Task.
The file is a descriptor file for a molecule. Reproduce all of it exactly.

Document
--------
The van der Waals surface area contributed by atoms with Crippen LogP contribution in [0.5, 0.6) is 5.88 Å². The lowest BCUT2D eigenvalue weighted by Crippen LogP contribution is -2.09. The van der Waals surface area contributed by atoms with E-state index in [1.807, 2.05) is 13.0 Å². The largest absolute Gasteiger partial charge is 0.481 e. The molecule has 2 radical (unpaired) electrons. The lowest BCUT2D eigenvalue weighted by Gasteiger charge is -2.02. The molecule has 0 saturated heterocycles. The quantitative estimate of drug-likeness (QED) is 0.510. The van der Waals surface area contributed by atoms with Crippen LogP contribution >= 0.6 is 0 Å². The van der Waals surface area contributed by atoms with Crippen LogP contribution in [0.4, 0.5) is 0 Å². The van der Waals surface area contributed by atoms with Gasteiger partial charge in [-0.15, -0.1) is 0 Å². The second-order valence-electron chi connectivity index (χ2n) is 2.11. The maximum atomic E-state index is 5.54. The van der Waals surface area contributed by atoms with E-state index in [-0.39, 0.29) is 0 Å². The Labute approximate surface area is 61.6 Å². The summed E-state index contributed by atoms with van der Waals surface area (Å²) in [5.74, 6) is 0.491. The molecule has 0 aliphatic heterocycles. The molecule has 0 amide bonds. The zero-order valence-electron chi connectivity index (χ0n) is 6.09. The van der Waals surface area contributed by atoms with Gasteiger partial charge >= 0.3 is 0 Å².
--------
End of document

The van der Waals surface area contributed by atoms with Crippen LogP contribution in [0.5, 0.6) is 5.88 Å². The lowest BCUT2D eigenvalue weighted by Crippen LogP contribution is -2.09. The van der Waals surface area contributed by atoms with E-state index in [1.807, 2.05) is 13.0 Å². The largest absolute Gasteiger partial charge is 0.481 e. The molecule has 2 radical (unpaired) electrons. The lowest BCUT2D eigenvalue weighted by Gasteiger charge is -2.02. The molecule has 0 saturated heterocycles. The quantitative estimate of drug-likeness (QED) is 0.510. The van der Waals surface area contributed by atoms with Crippen LogP contribution >= 0.6 is 0 Å². The van der Waals surface area contributed by atoms with Crippen LogP contribution in [0.4, 0.5) is 0 Å². The van der Waals surface area contributed by atoms with Gasteiger partial charge in [-0.15, -0.1) is 0 Å². The second-order valence-electron chi connectivity index (χ2n) is 2.11. The maximum atomic E-state index is 5.54. The van der Waals surface area contributed by atoms with E-state index in [-0.39, 0.29) is 0 Å². The Labute approximate surface area is 61.6 Å². The summed E-state index contributed by atoms with van der Waals surface area (Å²) in [5.74, 6) is 0.491. The molecule has 0 aliphatic heterocycles. The molecule has 0 amide bonds. The zero-order valence-electron chi connectivity index (χ0n) is 6.09. The van der Waals surface area contributed by atoms with Gasteiger partial charge >= 0.3 is 0 Å².